SF Bridge Reopens After Repairs Completed

Thu September 24, 2009 - West Edition
Sudhin Thanawala




SAN FRANCISCO (AP) The San Francisco-Oakland Bay Bridge reopened Sept. 8 just in time for the start of the work week after transit officials hastily announced that crews were able to make a crucial repair a day ahead of schedule.

“Traffic seems to be flowing smoothly,” California Department of Transportation spokesman Bart Ney said after the bridge reopened just before 7 a.m. “I think it’s still a surprise.”

Officials had pushed the reopening to 5 a.m. Sept. 9 after crews discovered a crack Sept. 5 while conducting seismic upgrades on the 73-year-old bridge.

The bridge, which carries about 260,000 vehicles a day between San Francisco and heavily populated cities to its east, was closed over the Labor Day weekend so a football-field-sized, 3,300-ton (2,993 t) section of the eastern span could be cut out and replaced with a new double-deck section.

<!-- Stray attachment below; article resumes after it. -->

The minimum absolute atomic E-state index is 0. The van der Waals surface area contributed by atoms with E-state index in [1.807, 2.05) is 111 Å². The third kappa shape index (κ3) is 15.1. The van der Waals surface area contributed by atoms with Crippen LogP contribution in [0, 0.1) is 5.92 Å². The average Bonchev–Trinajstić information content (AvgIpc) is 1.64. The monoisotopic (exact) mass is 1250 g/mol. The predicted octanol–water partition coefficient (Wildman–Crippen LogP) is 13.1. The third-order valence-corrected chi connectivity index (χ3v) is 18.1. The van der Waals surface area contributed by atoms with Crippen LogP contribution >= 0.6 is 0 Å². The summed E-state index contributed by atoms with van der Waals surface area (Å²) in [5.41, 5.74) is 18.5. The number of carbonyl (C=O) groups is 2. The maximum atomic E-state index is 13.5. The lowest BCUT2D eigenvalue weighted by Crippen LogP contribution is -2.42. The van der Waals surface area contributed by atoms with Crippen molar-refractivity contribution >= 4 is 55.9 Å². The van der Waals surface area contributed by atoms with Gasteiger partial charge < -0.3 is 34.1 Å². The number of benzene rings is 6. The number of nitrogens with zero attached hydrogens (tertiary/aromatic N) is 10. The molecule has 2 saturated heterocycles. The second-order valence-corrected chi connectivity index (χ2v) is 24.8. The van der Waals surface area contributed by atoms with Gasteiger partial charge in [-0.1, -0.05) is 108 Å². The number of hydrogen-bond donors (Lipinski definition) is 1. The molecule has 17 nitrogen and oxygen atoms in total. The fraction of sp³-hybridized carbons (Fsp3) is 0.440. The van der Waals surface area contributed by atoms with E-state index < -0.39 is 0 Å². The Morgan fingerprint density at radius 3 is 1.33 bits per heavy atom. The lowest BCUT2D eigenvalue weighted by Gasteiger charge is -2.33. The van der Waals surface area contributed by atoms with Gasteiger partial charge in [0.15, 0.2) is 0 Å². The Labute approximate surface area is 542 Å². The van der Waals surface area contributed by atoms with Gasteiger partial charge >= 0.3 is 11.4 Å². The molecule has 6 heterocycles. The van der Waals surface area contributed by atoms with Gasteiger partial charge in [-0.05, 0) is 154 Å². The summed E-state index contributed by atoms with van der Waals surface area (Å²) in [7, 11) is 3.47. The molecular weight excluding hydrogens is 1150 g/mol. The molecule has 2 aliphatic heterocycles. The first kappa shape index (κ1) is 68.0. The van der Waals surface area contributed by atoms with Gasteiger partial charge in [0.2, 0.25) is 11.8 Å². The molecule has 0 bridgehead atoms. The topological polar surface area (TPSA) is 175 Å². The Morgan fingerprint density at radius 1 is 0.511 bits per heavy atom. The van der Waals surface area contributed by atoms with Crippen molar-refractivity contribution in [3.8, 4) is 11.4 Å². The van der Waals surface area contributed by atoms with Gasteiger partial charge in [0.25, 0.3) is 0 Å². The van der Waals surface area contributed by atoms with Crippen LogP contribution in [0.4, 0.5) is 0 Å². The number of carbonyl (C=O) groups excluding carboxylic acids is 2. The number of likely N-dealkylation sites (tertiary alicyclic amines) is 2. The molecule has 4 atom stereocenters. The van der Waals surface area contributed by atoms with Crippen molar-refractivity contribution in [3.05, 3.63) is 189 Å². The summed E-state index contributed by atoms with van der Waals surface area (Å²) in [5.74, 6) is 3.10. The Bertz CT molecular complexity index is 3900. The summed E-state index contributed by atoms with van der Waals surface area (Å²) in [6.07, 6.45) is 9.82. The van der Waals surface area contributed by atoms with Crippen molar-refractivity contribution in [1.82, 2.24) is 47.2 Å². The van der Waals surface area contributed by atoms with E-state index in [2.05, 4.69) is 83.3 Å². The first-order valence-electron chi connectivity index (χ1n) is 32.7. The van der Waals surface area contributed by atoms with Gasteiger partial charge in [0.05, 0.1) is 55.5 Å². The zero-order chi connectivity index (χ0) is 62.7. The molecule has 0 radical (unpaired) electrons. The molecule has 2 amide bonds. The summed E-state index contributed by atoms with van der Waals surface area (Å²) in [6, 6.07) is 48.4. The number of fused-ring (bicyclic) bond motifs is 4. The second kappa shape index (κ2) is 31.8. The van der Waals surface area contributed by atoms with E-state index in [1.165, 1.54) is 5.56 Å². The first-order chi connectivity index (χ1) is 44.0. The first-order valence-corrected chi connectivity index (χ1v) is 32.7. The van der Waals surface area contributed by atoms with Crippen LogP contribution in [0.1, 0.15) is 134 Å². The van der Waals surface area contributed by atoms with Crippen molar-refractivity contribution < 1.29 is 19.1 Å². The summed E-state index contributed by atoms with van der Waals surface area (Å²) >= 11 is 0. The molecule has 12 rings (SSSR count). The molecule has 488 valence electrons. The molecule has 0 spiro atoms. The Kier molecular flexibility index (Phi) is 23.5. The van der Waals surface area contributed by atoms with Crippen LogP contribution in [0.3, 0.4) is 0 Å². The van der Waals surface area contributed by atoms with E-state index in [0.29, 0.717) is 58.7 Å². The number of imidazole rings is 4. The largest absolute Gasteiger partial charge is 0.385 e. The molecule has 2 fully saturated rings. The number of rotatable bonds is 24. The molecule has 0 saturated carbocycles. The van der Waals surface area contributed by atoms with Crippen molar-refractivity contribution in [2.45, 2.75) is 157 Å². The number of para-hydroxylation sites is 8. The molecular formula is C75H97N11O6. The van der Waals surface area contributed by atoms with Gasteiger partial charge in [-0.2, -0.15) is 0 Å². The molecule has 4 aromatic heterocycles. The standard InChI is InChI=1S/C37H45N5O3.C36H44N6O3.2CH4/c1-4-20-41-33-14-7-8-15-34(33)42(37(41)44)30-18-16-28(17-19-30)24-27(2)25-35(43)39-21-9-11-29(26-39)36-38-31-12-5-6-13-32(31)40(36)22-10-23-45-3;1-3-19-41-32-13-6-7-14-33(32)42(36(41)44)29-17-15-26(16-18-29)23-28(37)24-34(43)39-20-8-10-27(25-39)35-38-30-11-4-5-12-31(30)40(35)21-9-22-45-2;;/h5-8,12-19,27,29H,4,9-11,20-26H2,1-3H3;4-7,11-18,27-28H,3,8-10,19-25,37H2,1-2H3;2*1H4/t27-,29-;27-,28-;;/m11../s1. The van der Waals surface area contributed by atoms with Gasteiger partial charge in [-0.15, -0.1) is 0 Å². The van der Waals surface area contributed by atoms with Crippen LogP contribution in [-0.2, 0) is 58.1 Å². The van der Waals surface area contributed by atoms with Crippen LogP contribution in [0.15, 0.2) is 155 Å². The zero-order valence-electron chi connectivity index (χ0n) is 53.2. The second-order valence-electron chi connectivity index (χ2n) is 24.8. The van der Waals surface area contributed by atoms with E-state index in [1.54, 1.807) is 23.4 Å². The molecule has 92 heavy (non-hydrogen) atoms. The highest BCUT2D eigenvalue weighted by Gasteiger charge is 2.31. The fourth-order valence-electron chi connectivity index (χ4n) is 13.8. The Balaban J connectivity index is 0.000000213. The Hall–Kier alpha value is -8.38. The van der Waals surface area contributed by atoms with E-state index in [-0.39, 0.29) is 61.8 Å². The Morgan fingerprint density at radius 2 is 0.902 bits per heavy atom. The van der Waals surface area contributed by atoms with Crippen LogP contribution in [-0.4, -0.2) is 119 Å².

The new section connects the bridge with a short detour that will be used until a new east span is completed by 2013.

Crews used the opportunity to inspect the bridge and found a 2-in. (5 cm) -thick steel link cracked halfway through.

Ney said a contractor worked throughout the night to make a replacement part and complete the work. An inspection following the repair “went without a hitch,” he said.

“The bridge has been inspected and it’s safer than it was when we closed it,” said Caltrans director Randy Iwasaki.

The bridge shut down the night of Sept. 3, and other bridges and public transportation systems were able to accommodate extra riders Sept. 4, the first time that the bridge was closed on a working day since a major earthquake in 1989.

Meanwhile, the Sept. 8 morning rush hour was still heavy on several other Bay Area roadways including the Golden Gate Bridge, said Sgt. Trent Cross, spokesman for the California Highway Patrol’s Golden Gate division.

“I think most motorists weren’t aware or didn’t know that the bridge was open,” Cross said.

Public transit also was busier than usual despite the early reopening.

Bay Area Rapid Transit spokesman Jim Allison said the commuter rail line could still set a record. Officials expected some 7,700 more passengers than the previous week. It averages about 340,000 commuters a day.